I agree with Roiphe to a point, on the dignity of these homes. I also suspect, as she does, that the New York Times noticing this trend is a function of the fact that the social class to whom the Times pitches itself is becoming more self-consciously conservative in their social mores, at least when it comes to parenting. I don’t find this development entirely unwelcome. But, pace Roiphe, the Times’ piece really wrings its hands over “inequality”, not the “slatternly” character of some women.

In any case, I don’t think either the Times in its obsession with socio-economic status, or Roiphe in her rearguard defense of the sexual revolution grasp with the subject at hand. And I can’t pretend to write the whole book on it here, but there are some things only a child of a single-mother could tell you about single motherhood.

I don’t think my behavior that one night was the sole cause, but some time after that my mother really stopped having a life outside the home. She stayed in and conducted no romances of significance. Judging from her diaries and letters, the few men she engaged in even a passing interest were not all that good to her. As a single mother, helping to take care of her parents and her son, she wasn’t in a position to make men be courtly with her. So she stopped trying. That was the sexual revolution for her. Men willing to sleep with her, but not willing to build a family.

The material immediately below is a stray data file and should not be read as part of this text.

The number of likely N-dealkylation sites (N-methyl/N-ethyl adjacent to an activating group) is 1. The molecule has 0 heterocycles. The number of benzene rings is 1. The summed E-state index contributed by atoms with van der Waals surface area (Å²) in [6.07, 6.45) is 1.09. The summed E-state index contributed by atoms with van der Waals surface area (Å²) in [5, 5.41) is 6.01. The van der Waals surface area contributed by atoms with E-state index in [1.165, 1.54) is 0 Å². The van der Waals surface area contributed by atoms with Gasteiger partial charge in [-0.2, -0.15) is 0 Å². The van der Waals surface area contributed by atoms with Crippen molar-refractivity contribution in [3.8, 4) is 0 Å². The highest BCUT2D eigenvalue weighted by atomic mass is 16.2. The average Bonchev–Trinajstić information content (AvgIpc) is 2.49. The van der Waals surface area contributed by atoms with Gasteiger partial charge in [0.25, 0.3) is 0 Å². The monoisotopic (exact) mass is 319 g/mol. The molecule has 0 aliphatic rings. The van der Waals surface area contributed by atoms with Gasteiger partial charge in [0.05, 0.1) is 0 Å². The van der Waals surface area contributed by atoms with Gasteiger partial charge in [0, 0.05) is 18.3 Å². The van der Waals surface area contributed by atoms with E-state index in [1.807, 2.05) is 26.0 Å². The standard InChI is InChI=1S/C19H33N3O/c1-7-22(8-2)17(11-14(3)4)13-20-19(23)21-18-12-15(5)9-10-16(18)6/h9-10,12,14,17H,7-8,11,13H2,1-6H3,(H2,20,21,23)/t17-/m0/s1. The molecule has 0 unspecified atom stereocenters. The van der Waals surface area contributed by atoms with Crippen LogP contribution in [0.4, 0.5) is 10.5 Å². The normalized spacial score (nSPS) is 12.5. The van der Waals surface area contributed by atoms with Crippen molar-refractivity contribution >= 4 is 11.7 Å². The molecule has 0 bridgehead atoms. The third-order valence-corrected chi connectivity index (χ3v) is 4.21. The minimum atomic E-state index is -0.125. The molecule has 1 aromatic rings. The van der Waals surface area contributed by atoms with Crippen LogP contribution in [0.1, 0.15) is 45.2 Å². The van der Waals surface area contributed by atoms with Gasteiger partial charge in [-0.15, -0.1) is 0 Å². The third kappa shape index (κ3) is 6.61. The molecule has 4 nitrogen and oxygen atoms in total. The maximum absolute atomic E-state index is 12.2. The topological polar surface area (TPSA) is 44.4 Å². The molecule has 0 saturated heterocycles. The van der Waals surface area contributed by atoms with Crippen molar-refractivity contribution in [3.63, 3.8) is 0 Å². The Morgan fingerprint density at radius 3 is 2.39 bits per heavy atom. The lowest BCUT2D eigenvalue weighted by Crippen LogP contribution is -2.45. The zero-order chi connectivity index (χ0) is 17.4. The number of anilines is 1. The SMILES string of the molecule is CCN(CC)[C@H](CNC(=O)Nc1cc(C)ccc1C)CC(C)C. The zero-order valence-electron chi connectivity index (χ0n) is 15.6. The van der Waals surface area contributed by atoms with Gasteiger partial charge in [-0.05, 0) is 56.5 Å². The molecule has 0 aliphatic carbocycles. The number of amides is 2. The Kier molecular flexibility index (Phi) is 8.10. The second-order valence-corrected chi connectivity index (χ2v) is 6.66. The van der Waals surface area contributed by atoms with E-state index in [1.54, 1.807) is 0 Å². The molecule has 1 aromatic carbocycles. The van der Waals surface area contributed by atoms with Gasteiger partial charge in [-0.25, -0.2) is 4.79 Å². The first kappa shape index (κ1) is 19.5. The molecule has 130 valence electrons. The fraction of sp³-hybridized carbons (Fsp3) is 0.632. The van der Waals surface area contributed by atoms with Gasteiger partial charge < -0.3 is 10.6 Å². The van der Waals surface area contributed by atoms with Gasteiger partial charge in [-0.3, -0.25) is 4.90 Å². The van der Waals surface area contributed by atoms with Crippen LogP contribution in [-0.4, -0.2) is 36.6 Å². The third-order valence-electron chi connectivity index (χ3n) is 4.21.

By financial and emotional necessity, she became wrapped in a co-dependent relationship with her parents, who relied on her in their last years. And after they died and I became a teenager, our relationship in turn became more co-dependent as well. She tried being my friend as a teenager. But as I went on to college and beyond I was her entire immediate family. And as I was trying to fly the nest, she needed my presence more than I could give it. I thought she might die when I told her I was moving to Washington D.C. and she would have to make do without me, at least during the work-week.

Obviously all the social science the Times presents in its article point to a basic truth: broken homes divide and scatter resources. My father, not a U.S. citizen, sent over some money when I was a child, but it didn’t seem like much. They were never married and eventually he had his own household to look after, so there were no obligations to her specifically. He started sending money to me directly when I was a teenager.

Not having a father around meant I took on more student debt than I would have otherwise. It meant I would be recalled from college to do things around the house on the weekend, or I would come home just to make sure she was alright and make sure she spent time with someone. Instead of her helping me start life financially, I was helping her manage her mortgage payment, or paying for a new water-heater. I was happy to do so when I could. Though I often wondered where her actual inabilities were real, or when they were manufactured (even unconsciously) to bond me with her, even in hardships. In other single-mother households I knew, things functioned much less smoothly.